- The United States cannot wait for the International Civil Aviation Organization to take action because any action it will take will be weak if not counterproductive.
- EPA rules should cover both new and existing aircraft and apply to the entire aircraft and its operations.
3. Finalize a methane rule for the oil and gas sector that covers existing and abandoned sources and improves detection of leaks.
- The final methane from oil and gas sector rule must require reductions from existing, as well as new and modified oil and gas wells.
- In addition, the rule should use the global warming potential of 87 times as potent as carbon dioxide over a 20-year period, which is the more updated and relevant figure.
- Lastly, the final rule must require better methane detection technology because the EPA is grossly underestimating the amount of methane released from gas wells.
4. Limit methane from flaring and venting on public and tribal lands by ensuring accurate accounting with meters and ending royalty-free flaring.
- Another impact of the shale oil boom has been the increased use of venting and flaring. Many places have seen huge spikes in venting and flaring.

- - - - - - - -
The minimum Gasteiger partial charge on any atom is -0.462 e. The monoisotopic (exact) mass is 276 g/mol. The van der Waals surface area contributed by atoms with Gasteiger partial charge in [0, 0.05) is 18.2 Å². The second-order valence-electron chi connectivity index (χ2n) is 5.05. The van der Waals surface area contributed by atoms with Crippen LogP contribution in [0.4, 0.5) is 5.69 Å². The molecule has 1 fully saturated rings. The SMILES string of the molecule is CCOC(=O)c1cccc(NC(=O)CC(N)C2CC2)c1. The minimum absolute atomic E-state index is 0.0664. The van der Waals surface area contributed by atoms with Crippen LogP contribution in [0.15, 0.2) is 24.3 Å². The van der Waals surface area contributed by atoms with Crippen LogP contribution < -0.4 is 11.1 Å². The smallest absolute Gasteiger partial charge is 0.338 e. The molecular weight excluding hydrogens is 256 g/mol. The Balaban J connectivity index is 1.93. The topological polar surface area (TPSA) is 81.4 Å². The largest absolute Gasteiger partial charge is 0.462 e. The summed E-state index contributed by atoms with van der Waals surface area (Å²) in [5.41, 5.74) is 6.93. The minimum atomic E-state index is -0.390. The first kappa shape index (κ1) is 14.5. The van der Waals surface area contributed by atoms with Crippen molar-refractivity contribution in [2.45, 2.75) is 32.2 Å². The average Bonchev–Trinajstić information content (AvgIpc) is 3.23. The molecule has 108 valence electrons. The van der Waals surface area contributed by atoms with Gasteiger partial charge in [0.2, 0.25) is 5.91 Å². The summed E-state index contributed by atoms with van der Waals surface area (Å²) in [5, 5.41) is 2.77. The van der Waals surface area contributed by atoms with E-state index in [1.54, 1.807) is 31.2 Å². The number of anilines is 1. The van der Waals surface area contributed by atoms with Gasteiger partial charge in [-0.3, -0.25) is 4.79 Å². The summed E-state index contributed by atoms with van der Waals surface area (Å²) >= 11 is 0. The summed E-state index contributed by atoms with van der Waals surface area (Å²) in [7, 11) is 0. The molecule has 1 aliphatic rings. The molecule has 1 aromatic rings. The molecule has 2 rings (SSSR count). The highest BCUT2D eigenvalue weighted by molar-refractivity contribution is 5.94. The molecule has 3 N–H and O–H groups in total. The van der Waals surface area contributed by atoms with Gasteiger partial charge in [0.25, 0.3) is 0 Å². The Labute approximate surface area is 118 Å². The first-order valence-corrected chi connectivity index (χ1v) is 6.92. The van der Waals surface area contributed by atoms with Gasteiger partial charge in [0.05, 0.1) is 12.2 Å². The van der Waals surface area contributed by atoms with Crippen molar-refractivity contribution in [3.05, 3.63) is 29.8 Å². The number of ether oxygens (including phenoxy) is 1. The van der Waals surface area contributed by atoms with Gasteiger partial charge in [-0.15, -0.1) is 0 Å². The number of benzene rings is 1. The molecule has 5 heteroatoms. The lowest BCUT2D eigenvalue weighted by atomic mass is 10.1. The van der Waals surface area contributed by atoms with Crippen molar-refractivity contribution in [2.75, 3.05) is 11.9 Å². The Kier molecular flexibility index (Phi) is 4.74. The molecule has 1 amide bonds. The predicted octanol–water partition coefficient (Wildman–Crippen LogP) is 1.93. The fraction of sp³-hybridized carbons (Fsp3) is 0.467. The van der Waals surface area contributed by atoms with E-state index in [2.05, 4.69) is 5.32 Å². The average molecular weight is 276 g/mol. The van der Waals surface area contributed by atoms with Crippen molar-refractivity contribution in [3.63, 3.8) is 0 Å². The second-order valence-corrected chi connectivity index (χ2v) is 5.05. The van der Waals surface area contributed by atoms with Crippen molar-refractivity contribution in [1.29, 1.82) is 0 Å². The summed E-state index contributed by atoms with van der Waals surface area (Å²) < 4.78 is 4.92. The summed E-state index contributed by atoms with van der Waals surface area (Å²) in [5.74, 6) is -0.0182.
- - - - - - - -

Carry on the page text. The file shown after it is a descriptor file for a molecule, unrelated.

- The BLM has been unable to properly regulate venting and flaring. The BLM’s failure to properly regulate these practices has led to rampant methane emissions as well as lost revenue.
- The BLM’s final venting and flaring rule must increase transparency by requiring that fossil fuel companies accurately collect and report their methane emissions and then make that data publicly available. Mandatory metering at wells on public lands will result in more accurate data that demonstrate the higher amount of venting and flaring.
- In addition, the BLM should end the allowance of royalty-free flaring and venting.
5. Prohibit the export of liquefied natural gas, as the Department of Commerce has done with crude oil.
- LNG poses a potentially greater threat to our climate than even coal.
- Despite LNG’s strong negative impact on the climate, the DOE and the Federal Energy Regulatory Commission have continued to approve terminals that would export LNG.
- The Energy Policy and Conservation Act of 1975 requires that the president ban the export of both crude oil and natural gas. President Obama should rectify the failure to put forward a ban on natural gas exports with a new rulemaking.
6. Address black carbon emissions through an endangerment finding under the Clean Air Act and using the U.S. Chairmanship of the Arctic Council.